The CBA expresses its concern over deregulation of planning for the government’s proposed “Investment Zones”
As was underlined during the directors’ article published British Archaeology in January 2021 (BA 176 – January/February 2021) “planning and archaeology have a mutually beneficial relationship. Both revolve around the connections between people and places”.
Indeed, since the establishment in 1990 of Planning Policy Guidance 16 (PPG16) the planning system has been a key mechanism in uncovering new archaeological finds and securing knowledge gains from archaeological discoveries. Developers have had clear processes to follow, and early archaeological assessment has helped development to proceed without last minute archaeological ‘surprises’ knocking a scheme off track in timetable and/or budget.
Upfront assessment of sites for natural and historical sensitivities has been extremely valuable in securing public benefits from development and thinking about what matters to people. It’s almost unheard of for buried archaeology to preclude development. Instead, archaeological recording strategies have helped improve understanding of how local places have developed in the past and how people have lived there before us. The benefits of understanding places are clear, in establishing meaning for those who live there now, creating a sense of belonging and pride of place, and thus contributing to wellbeing.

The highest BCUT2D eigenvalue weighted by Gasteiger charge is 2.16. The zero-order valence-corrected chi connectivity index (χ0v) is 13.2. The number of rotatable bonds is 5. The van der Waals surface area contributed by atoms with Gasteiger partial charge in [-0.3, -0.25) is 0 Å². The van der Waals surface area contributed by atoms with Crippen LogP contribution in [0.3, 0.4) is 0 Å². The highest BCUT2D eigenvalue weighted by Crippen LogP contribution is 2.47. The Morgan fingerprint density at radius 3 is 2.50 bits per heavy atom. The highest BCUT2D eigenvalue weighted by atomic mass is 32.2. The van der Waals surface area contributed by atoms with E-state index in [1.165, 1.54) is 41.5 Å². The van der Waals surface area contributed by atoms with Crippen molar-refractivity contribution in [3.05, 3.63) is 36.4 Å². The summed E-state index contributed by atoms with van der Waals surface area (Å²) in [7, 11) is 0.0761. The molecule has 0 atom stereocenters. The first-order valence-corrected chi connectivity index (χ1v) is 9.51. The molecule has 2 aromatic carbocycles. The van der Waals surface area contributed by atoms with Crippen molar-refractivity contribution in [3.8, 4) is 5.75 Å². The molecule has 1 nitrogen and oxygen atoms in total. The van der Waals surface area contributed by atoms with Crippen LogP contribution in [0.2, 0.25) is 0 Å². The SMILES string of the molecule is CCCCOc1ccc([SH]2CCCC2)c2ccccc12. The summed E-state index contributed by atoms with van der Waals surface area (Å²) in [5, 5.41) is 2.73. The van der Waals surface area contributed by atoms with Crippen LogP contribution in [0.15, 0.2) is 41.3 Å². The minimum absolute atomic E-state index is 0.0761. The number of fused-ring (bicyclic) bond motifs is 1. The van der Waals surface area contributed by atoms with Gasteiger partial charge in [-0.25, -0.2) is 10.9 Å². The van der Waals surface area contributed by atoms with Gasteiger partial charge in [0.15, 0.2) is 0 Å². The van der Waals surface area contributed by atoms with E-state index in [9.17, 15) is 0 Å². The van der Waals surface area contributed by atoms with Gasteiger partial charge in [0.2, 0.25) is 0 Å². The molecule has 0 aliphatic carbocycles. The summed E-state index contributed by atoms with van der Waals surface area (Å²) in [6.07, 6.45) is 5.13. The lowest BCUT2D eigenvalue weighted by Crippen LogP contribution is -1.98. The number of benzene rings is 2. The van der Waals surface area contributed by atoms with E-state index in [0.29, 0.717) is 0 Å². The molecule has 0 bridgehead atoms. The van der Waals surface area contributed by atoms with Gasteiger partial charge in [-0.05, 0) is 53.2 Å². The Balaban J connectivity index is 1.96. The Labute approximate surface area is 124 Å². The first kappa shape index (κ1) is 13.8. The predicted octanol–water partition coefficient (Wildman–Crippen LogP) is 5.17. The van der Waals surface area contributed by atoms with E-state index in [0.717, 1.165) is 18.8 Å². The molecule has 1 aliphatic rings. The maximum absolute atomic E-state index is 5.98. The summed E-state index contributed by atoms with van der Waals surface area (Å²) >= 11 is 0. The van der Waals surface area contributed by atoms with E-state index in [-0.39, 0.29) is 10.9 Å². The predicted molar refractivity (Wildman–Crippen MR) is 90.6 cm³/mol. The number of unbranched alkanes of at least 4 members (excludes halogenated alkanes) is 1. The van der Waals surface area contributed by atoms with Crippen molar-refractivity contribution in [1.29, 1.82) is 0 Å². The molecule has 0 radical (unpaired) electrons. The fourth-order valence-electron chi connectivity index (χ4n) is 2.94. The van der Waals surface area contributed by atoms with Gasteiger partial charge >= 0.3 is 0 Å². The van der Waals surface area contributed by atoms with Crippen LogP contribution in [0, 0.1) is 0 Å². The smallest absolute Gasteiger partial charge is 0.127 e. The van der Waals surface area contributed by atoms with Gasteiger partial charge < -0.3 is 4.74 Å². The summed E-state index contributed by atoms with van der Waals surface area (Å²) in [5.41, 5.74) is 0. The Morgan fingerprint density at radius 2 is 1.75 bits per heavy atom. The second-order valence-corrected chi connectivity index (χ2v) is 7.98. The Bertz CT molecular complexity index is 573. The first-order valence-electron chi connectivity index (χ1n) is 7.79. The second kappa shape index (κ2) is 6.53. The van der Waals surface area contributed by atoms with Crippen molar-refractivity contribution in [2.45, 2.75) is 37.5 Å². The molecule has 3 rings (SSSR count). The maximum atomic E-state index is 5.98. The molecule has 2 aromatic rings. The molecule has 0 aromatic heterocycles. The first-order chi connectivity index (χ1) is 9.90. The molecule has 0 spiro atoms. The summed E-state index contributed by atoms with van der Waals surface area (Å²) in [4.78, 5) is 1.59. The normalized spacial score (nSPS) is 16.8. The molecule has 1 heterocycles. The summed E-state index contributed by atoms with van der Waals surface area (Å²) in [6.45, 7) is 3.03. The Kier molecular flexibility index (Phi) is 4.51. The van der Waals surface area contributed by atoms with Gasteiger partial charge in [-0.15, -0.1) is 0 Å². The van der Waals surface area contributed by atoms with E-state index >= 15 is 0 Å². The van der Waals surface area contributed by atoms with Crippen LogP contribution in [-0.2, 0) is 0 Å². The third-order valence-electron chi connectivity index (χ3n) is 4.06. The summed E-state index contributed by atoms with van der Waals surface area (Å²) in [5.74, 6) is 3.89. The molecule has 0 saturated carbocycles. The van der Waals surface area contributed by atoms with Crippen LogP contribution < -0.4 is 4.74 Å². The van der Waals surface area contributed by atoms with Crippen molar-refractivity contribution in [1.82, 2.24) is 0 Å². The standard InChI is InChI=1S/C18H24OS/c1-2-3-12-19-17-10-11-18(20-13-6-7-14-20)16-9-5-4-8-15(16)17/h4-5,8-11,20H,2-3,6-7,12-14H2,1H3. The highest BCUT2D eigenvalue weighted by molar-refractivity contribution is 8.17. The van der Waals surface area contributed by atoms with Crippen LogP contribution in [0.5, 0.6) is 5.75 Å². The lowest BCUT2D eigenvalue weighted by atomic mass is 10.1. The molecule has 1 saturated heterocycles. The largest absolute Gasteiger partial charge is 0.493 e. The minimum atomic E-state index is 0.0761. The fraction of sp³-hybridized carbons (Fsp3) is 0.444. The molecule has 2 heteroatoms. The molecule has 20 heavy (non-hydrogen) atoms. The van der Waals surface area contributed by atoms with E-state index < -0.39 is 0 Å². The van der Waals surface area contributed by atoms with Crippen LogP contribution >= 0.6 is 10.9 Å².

So has this consideration and understanding of the natural and historical sensitivities of development sites been forgotten in the creation of the government’s proposed “Investment Zones”. With so little detail it’s hard to say for certain at this time but a driving criterion for Investment Zones is speed of delivery. It is intended that these zones will “Accelerate the housing and infrastructure the UK needs to drive economic growth.” To achieve this the government propose to “cut back unnecessary bureaucratic requirements and processes and red tape that slow down development.” What exactly that red tape is not clear but the wider message from government is clear – it will be environmental protections which are cut.
The CBA are deeply concerned that the proposed planning deregulation will bypass the existing, successful, processes that ensure potential impacts from development to the historic and natural environment are understood in advance, and then minimised and mitigated against. Viewing this as red tape that slows the process down is superficial and erroneous. PPG 16 was borne out of the surprise discovery of Shakespeare’s Globe Theatre during development work in London. Nothing throws the timetable and budget of a project out like that kind of discovery. Large developments requiring upfront assessment is the product of experience!
We know that important archaeology, of equal importance to known designated archaeological sites, is sleeping quietly across the country. Often it is only when a site is proposed for development that its archaeological potential is fully assessed and understood. This is development-led archaeology, which takes place within the planning process and it is not yet clear the extent to which existing guidance will be overridden. Despite mention in the recently-published call for Expressions of Interest that heritage will be considered in the creation of Investment Zones, its unclear the extent to which undesignated heritage assets and landscapes will be taken into account, nor how Investment Zones would be managed in sensitive landscapes like AONBs and National Parks.